Records, Movies And Books



White House Down (2 stars)

‘Tis the summer of box office busts. Most of the major production companies have had at least one big failure and it seems that White House Down may be next on the list.

The story sees U.S. Capitol Cop and wannabe Secret Service Agent, John Cale (Channing Tatum), don a white vest in a sort of Die Hard like fashion, and run around the corridors and secret passageways of the White House protecting President James Sawyer (Jamie Foxx) from a shady terrorist organization. The emotional arcs of the story focus on the relationship between perceived failure, Cale, and his despondent daughter whose only interest in life is U.S. politics, and President Sawyer’s lauded yet controversial efforts to remove U.S. troops from the Middle East.

What follows is several hours chock-full of patriotic hyperbole and chaotic action punctuated by formulaic comedic interludes. However, some of the quiet moments fall short with one particular scene involving a black President and his Air Jordan shoes bordering on bad taste. The film culminates into a cringe worthy final act, which would grate on all but the staunchest red-blooded American Patriot.

The predictable plot and relatively average action amount to a forgettable movie. To make any impression on a summer saturated by some of the most explosive action films of recent years, you really have to be packing heat and White House Down falls short of the mark. With no great story to counter this deficiency, it fails to stand out in a crowded bracket. Dawa Tshering 


Pacific Rim (2.5 stars)

The premise of Pacific Rim is drawn from the Kaiju genre of Japanese Manga, which gave the world the likes of Godzilla. That being said, the monsters in Pacific Rim dwarf nearly everything seen on screen before them. Expect carnage on a global scale and some of the finest action and combat scenes of the summer.

Helming the project is director, Guillermo del Toro, who has given us such masterpieces as Pan’s Labyrinth. He’s known for creating films with infinitely detailed worlds that combine a unique mix of spectacle and beauty and Pacific Rim is no different. The robots are sensational. The near apocalyptic world is realized in a dark and expansive fashion. The film is a visual feast. However, being that it was not natively shot in 3-D but converted in post, the added dimension leaves a lot to be desired.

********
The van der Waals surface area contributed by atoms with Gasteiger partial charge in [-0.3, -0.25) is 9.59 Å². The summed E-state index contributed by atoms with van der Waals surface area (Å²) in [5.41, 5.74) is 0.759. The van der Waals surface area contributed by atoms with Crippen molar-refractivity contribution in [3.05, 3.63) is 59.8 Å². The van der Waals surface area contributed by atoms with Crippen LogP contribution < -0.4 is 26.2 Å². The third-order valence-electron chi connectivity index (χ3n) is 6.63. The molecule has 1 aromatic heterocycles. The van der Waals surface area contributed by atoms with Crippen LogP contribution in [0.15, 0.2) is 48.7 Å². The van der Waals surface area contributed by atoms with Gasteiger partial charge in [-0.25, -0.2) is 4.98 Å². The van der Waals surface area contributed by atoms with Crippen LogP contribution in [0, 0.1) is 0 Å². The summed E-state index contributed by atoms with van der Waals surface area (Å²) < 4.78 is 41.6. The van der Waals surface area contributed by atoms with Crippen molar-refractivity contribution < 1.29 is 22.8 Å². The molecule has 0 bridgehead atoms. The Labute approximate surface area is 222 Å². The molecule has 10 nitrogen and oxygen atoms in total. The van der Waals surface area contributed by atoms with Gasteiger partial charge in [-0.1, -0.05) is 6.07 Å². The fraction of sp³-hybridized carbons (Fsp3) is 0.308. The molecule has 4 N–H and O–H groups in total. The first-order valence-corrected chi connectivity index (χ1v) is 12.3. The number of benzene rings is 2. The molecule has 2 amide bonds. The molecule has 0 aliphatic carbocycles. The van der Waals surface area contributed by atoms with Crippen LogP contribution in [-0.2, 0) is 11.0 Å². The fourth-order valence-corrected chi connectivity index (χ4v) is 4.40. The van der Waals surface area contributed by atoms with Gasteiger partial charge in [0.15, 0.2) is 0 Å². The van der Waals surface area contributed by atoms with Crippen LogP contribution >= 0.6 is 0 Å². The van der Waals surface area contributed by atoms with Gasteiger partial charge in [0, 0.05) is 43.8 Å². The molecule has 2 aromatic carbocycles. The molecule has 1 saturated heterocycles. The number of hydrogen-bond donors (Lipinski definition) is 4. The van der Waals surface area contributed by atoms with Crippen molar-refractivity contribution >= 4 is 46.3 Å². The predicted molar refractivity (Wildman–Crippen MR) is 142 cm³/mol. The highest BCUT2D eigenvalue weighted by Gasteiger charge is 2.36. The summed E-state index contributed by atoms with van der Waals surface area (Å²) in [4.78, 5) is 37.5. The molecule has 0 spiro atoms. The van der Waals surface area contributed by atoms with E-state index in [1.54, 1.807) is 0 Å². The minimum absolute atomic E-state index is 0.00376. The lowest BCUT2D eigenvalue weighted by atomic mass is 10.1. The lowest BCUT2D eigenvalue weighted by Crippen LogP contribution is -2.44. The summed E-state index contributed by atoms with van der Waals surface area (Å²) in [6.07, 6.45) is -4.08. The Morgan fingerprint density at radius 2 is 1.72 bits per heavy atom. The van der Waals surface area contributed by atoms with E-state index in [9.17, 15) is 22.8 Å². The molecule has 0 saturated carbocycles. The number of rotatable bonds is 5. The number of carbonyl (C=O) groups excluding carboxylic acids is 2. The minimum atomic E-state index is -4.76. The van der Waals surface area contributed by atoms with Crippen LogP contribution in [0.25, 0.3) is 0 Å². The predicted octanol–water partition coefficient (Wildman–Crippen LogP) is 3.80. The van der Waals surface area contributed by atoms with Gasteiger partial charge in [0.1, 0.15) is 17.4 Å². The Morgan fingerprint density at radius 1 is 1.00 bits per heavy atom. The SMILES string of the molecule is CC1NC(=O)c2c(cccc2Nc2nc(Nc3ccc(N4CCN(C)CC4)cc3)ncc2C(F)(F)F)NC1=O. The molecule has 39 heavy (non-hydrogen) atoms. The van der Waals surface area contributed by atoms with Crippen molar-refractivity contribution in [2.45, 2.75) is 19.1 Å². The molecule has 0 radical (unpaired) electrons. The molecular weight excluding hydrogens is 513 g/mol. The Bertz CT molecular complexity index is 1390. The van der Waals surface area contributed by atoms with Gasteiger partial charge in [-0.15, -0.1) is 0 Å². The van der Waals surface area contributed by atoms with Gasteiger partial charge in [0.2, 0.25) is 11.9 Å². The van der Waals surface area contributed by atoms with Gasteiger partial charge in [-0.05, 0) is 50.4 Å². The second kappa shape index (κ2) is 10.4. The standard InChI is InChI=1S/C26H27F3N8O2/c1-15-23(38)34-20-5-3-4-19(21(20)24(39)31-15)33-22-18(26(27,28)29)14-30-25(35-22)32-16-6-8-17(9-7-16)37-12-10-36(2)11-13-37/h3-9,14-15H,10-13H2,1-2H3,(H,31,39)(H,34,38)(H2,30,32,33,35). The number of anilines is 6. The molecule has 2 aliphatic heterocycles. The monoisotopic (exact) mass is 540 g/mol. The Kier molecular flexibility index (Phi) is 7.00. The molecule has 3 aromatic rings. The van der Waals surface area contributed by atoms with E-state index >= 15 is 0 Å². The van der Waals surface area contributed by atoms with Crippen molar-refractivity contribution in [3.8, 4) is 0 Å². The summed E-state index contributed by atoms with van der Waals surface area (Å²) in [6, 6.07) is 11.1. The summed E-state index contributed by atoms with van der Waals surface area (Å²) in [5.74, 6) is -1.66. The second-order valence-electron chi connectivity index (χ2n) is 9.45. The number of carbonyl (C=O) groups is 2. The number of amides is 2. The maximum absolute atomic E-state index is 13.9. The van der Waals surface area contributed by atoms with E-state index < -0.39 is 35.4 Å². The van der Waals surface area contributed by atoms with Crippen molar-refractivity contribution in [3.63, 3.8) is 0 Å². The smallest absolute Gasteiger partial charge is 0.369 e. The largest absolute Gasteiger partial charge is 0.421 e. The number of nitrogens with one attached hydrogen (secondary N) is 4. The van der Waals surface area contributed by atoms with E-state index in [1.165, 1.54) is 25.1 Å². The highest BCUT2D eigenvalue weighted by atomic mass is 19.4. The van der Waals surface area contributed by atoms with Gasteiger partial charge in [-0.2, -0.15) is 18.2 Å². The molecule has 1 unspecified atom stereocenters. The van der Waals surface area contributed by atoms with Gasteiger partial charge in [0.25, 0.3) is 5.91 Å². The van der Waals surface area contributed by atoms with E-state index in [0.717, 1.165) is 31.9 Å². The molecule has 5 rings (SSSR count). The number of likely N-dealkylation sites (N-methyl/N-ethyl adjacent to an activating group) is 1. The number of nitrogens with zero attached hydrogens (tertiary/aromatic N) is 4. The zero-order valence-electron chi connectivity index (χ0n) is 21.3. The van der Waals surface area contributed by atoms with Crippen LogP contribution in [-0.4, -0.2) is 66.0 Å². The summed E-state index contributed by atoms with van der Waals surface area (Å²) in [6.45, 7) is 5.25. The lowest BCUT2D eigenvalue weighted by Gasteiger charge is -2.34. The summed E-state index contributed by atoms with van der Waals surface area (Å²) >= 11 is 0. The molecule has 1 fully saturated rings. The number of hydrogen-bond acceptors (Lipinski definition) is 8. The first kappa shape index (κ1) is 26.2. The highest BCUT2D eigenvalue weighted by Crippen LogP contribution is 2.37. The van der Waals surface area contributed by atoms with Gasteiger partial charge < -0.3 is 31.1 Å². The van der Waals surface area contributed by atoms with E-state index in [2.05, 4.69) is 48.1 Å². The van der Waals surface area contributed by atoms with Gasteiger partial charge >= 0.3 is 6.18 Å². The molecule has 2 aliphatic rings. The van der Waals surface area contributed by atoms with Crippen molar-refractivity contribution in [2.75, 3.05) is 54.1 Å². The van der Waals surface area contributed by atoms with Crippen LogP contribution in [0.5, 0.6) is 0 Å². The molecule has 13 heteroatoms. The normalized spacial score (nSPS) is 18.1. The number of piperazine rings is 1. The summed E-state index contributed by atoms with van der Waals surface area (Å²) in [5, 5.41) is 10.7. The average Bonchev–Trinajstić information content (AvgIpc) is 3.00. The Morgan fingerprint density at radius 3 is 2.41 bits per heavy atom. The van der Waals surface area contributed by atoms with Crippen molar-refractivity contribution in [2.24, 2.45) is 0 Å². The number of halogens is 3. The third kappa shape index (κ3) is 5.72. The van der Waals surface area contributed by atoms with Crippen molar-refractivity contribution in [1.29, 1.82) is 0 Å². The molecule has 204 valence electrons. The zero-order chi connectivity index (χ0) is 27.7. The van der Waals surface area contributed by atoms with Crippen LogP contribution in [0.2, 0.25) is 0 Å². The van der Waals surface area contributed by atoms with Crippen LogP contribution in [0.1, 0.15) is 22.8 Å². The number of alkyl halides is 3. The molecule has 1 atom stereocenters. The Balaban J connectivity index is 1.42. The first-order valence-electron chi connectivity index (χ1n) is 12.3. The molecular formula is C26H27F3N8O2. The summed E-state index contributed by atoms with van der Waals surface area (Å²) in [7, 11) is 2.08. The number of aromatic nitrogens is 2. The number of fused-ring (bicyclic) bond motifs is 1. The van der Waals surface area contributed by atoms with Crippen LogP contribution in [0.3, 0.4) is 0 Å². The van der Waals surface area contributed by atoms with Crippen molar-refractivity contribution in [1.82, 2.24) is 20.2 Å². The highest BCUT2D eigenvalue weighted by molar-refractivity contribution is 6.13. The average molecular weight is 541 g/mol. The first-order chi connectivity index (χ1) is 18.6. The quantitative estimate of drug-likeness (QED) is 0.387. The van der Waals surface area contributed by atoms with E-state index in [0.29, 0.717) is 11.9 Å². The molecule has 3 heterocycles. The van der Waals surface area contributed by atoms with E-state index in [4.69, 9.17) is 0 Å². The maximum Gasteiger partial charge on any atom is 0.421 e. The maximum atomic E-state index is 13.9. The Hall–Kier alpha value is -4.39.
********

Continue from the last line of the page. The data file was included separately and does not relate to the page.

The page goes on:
Also lacking from the film is a storyline of decent narrative depth. The plot seemed somewhat an excuse for the action, and, at points, the suspension of disbelief viewers require to stay engrossed, is at an inexcusable level. Certain characters seem almost like caricatures in nature, however, one could argue that a lot of the film’s inspiration relies heavily on cartoons so in some ways, this feature is only a reflection of the film’s origins.

If the idea of giant robot/monster fights has you rubbing sand in your eyes, then this film is not for you, but anyone who grew up watching these sorts of cartoons, or wishes to experience action on a whole new scale, will be thrilled; just don’t expect much depth from Pacific Rim. Andy Harrop 


Mud (4 stars)

Framed by big skies and vast open waterways, Mud transports you to the damp, humid world of the Arkansas Delta for a gripping and heartfelt American coming of age tale.

Mud finds our protagonist, Ellis (Tye Sheridan), at a painfully transitional period in his life. At age fourteen, he is experiencing his first love, the failure of his parents’ marriage and the resultant loss of the houseboat he calls home and the way of life that goes with it.

When Ellis and best friend Neckbone (Jacob Lofland) discover a boat stranded in a tree by a passing storm on a small island in the delta, they aim to create a secret tree house and world of their own, but soon discover they are not alone. Already living in the boat is the eponymous and mysterious Mud, played by McConaughey, who continues the rehabilitation of a career once plagued by rom-com typecasting. What follows is an uneasy deal where, in exchange for the boat, the boys will help Mud locate and contact his lover, Juniper (Witherspoon), for whom he is waiting.